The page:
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The modern automobile has several ECUs each of which receives inputs from various sensors and sends commands to multiple actuators

Automotive Manufacturing Manufacturing tests for automotive electronics

Nov 30, 2017

Having gained steady growth worldwide in terms of percentage value of total vehicle cost, automotive electronics has been facing manufacturing test challenges faced earlier by other areas of automobile manufacturing, like fabrication, mechanical assembly, electrical components and hydraulic systems. A typical example is the Electronic Control Unit (ECU) that has come to be the heart of the modern automobile. A read on…

The modern automobile has several ECUs each of which receives inputs from various sensors and sends commands to multiple actuators. Further, it communicates with other ECUs of related subsystems. Some implement performance critical functions such as fuel-injection and ignition-timing, whereas others control safety critical functions such as Anti-skid Braking (ABS) and Electronic Stability Control (ESC). An automated manufacturing test station for the ECU is therefore significantly complex in design, involving several pieces of instrumentation, sensor simulation and multiple communication protocols.

Take a mid-size OEM, for instance, that sells around 100,000 vehicles annually. Considering engine control function alone, it means that their tier-1 vendor needs to supply (at least) an equal number of ECUs. The manufacturing rate would be around 8 ECUs per hour, assuming 24x7 operations in 3 shifts, for which four parallel assembly lines would imply less than 30 minutes to manufacture 1 ECU!

The time budget for testing at the End-of-Line (EoL) is even shorter. The operator would get less than 1 minute typically, including loading, executing automated tests, knowing pass or fail, printing and affixing bar code for passed unit (or placing failed unit into reject/rework bin), unloading and ready to load the next unit! Different versions of the ECU that are simultaneously in production bring on additional complexity. The operator would have to reconfigure tests each time for a different version, typically within 4 minutes.

Potential stakeholders

Let us now examine where this challenge could be acute in the industry versus where it might be non-existent. Any tier-1 manufacturer (or OEM) already in the supply-chain would already have solved this challenge in their factory floor and if not, then they would hardly be selling! However, a new ECU design just getting into production may not enjoy a similar ‘steady state’, be it part of a new vehicle brand that an OEM plans to introduce or be it related to an additional feature that is being introduced for the first time for a new variant of a model, like, adaptive cruise control.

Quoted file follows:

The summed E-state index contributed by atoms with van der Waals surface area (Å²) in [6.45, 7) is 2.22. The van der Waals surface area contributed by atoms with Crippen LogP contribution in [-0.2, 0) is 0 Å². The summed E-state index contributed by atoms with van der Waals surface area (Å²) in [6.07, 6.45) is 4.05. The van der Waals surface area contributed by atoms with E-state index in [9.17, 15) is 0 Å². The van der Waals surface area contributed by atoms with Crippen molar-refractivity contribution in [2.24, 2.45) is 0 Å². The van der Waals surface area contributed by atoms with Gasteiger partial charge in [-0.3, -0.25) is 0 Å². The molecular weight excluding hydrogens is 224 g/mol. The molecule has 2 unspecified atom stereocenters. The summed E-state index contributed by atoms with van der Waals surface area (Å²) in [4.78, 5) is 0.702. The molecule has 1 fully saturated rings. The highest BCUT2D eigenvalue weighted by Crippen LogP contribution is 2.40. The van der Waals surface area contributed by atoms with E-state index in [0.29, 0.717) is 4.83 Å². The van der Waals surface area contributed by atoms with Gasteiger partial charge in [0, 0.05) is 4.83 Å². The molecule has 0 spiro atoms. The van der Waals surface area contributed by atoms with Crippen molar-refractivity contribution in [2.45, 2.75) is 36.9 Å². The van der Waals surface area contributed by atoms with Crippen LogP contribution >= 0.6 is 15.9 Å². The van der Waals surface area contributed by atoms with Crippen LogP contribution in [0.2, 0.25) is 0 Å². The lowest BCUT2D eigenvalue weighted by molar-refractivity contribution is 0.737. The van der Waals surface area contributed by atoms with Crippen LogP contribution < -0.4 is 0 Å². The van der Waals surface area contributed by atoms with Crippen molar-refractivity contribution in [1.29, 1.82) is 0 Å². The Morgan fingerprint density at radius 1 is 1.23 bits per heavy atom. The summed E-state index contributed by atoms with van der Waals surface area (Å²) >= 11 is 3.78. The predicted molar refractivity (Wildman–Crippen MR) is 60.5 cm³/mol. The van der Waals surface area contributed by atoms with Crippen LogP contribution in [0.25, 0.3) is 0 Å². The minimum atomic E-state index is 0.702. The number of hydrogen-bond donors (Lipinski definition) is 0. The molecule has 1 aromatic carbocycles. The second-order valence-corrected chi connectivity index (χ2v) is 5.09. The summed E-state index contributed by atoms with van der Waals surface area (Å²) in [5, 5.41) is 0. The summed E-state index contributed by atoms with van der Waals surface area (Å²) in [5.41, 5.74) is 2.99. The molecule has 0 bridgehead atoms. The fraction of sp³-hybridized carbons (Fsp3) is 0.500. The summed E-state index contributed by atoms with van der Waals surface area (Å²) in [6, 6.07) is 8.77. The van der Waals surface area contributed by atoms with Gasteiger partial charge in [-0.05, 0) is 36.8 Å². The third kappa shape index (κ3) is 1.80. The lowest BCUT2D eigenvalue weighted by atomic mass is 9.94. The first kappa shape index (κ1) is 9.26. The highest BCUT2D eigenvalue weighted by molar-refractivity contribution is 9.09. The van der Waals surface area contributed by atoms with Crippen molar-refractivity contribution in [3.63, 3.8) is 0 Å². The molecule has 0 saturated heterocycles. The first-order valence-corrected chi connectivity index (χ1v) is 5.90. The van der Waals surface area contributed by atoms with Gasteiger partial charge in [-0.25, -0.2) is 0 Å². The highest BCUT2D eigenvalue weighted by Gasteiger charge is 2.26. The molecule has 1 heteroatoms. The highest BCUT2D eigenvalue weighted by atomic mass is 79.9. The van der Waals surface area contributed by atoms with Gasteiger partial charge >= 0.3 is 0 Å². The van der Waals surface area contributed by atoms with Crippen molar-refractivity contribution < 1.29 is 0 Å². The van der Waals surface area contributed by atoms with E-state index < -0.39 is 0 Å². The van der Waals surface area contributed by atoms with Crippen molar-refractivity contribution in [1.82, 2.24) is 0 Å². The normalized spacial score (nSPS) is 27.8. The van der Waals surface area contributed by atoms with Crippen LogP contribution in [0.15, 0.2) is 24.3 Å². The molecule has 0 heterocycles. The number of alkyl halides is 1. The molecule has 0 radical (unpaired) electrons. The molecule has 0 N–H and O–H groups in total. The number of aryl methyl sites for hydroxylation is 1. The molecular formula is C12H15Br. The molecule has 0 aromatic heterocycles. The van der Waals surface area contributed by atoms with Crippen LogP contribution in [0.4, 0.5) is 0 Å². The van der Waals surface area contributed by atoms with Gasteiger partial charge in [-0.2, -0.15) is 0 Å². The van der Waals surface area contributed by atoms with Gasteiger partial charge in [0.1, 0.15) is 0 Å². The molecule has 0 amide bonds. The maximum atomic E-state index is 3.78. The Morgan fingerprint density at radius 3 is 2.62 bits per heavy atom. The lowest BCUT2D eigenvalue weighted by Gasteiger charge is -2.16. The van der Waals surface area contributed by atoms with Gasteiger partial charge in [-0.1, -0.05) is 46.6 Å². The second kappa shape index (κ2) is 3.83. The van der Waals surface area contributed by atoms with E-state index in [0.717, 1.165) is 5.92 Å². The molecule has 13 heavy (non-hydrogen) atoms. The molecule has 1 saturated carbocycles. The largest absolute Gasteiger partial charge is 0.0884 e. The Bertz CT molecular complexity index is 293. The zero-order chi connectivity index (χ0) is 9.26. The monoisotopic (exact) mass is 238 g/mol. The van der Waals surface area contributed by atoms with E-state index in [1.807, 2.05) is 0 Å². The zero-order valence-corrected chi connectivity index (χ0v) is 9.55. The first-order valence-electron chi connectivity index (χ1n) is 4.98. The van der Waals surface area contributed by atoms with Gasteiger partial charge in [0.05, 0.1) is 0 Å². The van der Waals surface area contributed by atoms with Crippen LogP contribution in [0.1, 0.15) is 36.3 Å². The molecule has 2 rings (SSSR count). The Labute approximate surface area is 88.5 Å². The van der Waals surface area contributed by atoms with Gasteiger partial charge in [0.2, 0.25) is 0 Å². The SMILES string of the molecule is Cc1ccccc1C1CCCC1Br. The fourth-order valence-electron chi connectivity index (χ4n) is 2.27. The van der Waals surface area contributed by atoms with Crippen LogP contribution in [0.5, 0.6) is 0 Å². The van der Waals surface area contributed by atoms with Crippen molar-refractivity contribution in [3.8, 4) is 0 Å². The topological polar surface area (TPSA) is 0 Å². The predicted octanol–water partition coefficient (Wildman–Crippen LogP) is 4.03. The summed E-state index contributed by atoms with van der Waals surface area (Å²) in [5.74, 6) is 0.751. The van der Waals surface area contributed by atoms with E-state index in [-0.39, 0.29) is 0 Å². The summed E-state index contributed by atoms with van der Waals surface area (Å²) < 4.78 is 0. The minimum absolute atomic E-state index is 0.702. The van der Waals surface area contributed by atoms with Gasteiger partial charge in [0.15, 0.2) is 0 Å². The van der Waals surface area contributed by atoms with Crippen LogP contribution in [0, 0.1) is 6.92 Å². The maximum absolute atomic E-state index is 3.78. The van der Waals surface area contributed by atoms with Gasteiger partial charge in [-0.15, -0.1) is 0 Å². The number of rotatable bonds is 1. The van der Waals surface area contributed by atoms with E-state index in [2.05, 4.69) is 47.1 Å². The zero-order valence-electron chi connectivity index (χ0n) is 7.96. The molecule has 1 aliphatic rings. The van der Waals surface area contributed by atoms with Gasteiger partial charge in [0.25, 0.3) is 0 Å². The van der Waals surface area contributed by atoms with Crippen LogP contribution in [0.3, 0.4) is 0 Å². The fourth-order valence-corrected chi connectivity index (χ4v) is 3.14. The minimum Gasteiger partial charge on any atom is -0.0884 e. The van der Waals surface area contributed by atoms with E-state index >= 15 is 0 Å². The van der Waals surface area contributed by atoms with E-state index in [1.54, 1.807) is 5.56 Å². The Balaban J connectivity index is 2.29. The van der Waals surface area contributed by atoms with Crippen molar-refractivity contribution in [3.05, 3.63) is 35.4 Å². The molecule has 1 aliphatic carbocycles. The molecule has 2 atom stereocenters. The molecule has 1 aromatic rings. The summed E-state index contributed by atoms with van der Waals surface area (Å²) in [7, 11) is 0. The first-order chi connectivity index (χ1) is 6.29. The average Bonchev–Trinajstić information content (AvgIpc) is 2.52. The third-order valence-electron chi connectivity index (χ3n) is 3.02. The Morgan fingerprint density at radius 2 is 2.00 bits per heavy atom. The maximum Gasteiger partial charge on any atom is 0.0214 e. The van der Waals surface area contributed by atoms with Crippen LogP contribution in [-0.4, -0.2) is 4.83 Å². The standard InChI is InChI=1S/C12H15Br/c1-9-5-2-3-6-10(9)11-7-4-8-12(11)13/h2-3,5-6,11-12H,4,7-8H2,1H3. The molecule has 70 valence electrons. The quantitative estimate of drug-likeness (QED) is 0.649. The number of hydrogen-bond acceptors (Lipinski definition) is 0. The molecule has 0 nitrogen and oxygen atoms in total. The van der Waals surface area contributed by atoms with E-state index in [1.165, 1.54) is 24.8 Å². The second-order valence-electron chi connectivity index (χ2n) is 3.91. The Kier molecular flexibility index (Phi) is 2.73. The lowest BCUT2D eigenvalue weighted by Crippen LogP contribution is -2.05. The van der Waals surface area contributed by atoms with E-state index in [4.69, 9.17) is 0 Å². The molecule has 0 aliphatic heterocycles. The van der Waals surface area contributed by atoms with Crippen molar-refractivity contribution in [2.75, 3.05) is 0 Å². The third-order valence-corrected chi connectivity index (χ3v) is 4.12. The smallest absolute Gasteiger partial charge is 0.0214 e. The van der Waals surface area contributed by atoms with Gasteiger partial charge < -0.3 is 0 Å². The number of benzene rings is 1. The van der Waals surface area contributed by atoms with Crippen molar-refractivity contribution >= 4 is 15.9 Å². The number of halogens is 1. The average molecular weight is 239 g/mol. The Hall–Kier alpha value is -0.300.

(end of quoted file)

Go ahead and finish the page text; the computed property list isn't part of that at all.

In these scenarios, does the tier-1 manufacturer, while in the process of taking the new design through the NPI process, have the required bandwidth to design the test station as well? In the case of technology transfer of ECU design from a global principal, does the manufacturer have in-house expertise in the early stages to develop a test station on time before pilot production starts? In the alternative scenario of in-house development, does the manufacturer really have the resources, bandwidth and the timeframe to design and manufacture the test station before the design passes all the type tests and hits production? Alternatively, do their existing test station vendors for other components, like starter motors, tilting mirror assemblies or instrument clusters have the necessary expertise to design such a complex test station?

What about ECUs for the upcoming wave of electric vehicles (and hybrids) that are predicted to transform the entire motoring landscape forever? Not to forget the twowheeler (and three-wheeler) segments, which under the rapidly closing time window of emission control regulations (Bharat Stage-VI in India has a 2020 deadline currently!) will be forced to switch to ECU-based engine control in a few years’ time in order to continue selling legally.